Hilary Fannin: Is the menopause looming or has it been and gone?
‘When you’re lying face down on the bathroom floor, trying to cool the raging thermostat inside you by clutching at the cold floor tiles, you’ll know,’ my friend assured me
I read with interest recently about a woman in Massachusetts, in her late 40s, married for many years, childless, who went into hospital with severe abdominal pains, only to be told that she was in labour. The woman, doubtless a little dazed and confused, proceeded, there and then, to give birth to a healthy 8lb baby girl, whom the couple named That’s-a-Surprisia.
All right, they didn’t. The parents actually named her Carolyn Rose, after both of their mothers, and baby and flabbergasted mother are both doing awfully well, apparently. I saw a picture of the new family: astonished and elated mother, shellshocked father, and a sweet newborn in a little knitted hat and pink babygro, looking deeply relaxed. And why wouldn’t she, having been calmly lying around in her bath of amniotic fluid, reading her Facebook feed and counting her toes, oblivious of her capacity for making global headlines?
The 47-year-old thought that the bump protruding from her abdomen, the growth that eventually persuaded her to go to the emergency room, was something to do with the menopause. Okay.
The point of existence
The menopause is certainly a useful culprit in a fortysomething/ fiftysomething life. Every time I crash through an amber light, burn the pork chops, forget to pay the television licence or lie awake half the night, staring long and hard at the pale, swollen moon, wondering what exactly the point of existence is, and how, in the name of the divine Jesus, someone had the gall to invent doggy popsicles, I blame the menopause too.
But lying around in one’s twisted pyjamas, wondering if iced doggy treats (no, I’m not making this stuff up) really could start a revolution among the well-moisturised proletariat, is a far cry from thinking that the menopause could produce quite that much bloating.
To be fair, Mrs Massachusetts, what about the elbow-shaped elbow shapes, and the little kicking heels, and the pointy knee imprints protruding from that large swelling slap-bang in the middle of your body? Call me old-fashioned, but swollen ankles, weeping over power ballads and a latent desire to clean the grouting with a toothbrush and reconfigure the laundry press might be a bit of a giveaway.
I’m a bit confused about the menopause, actually. I’m quite prepared to accept that, at 53, it’s either looming or been and gone without my actually having noticed.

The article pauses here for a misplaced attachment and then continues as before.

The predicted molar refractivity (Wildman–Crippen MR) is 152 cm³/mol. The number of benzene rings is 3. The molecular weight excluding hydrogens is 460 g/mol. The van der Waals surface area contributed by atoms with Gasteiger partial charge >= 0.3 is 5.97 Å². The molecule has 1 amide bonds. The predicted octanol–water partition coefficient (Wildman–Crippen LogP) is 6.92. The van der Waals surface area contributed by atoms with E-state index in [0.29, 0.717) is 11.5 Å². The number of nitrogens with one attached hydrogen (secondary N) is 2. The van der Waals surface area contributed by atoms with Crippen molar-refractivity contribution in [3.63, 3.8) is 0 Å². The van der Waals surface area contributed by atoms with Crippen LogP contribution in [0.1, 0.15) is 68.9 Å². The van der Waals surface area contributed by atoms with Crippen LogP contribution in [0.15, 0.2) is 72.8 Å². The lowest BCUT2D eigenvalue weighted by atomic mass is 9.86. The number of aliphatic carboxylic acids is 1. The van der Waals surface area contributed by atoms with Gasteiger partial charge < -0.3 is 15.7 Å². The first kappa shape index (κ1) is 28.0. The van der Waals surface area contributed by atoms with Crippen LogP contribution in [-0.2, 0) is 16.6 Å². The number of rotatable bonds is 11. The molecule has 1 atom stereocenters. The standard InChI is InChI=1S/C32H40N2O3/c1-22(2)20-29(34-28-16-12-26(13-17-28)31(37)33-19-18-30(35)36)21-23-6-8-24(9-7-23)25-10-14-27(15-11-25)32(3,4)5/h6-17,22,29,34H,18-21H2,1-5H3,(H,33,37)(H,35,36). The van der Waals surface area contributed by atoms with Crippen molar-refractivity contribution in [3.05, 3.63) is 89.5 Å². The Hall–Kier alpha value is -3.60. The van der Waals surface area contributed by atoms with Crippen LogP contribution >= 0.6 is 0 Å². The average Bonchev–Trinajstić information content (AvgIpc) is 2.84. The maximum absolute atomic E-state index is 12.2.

I was talking to a friend of mine the other night. I hadn’t seen her for more than a year. We’re old mates. We used to sit beside each other in school, sharing our smoky bacon crisps, our chewed-up biros, our tips on how to make a boy swoon (they never worked). Thirty-five years later, we were sitting opposite each other across a small table, drinking big bowls of gin, laced with ribbons of cucumber (far more fun than imbibing a flask of lukewarm Cup-a-Soup).
She showed me photographs on her mobile of her son’s graduation; she told me about her father’s recent fall. We discussed slashed pensions and professional disappointments; we spoke about old friends, about lives perforated by illness and divorce, about others with new loves and second chances. There were so many stories from girls we once ran around a playground with. Girls we shared sneaky fags with and passed flagons of cider to on a wet beach, shivering in cheesecloth shirts. Girls who, like us, perched on the back of growling motorbikes. Girls who drew on eyeliner, in cracked mirrors, in the packed toilets of sweaty-walled youth clubs. Girls, women now, who are all grown up and blowing the fairy dust off their 50s.
It was lovely to see her, poignant and oddly sobering, despite the vats of gin.
“Are you menopausal yet?” she asked.
“I’ve no idea,” I replied.
“Oh, you’d know. You’d know. When you’re lying face down on the bathroom floor, trying to cool the raging thermostat inside you by clutching at the cold floor tiles, you’ll know. Or when you find yourself pinned to the glass shower door to cool yourself down. Or you’re standing in a cold shower at 2am. Or you wake up in the terminus, as you’ve missed your stop on the way home from work, because you haven’t slept properly for a week . You’ll know.”
She sipped her gin darkly, smiling slowly, like a woman with her lips soldered to a particularly satisfying cauldron.
On second thoughts, Mrs Massachusetts, maybe I will take the astonishing, unexpected infant.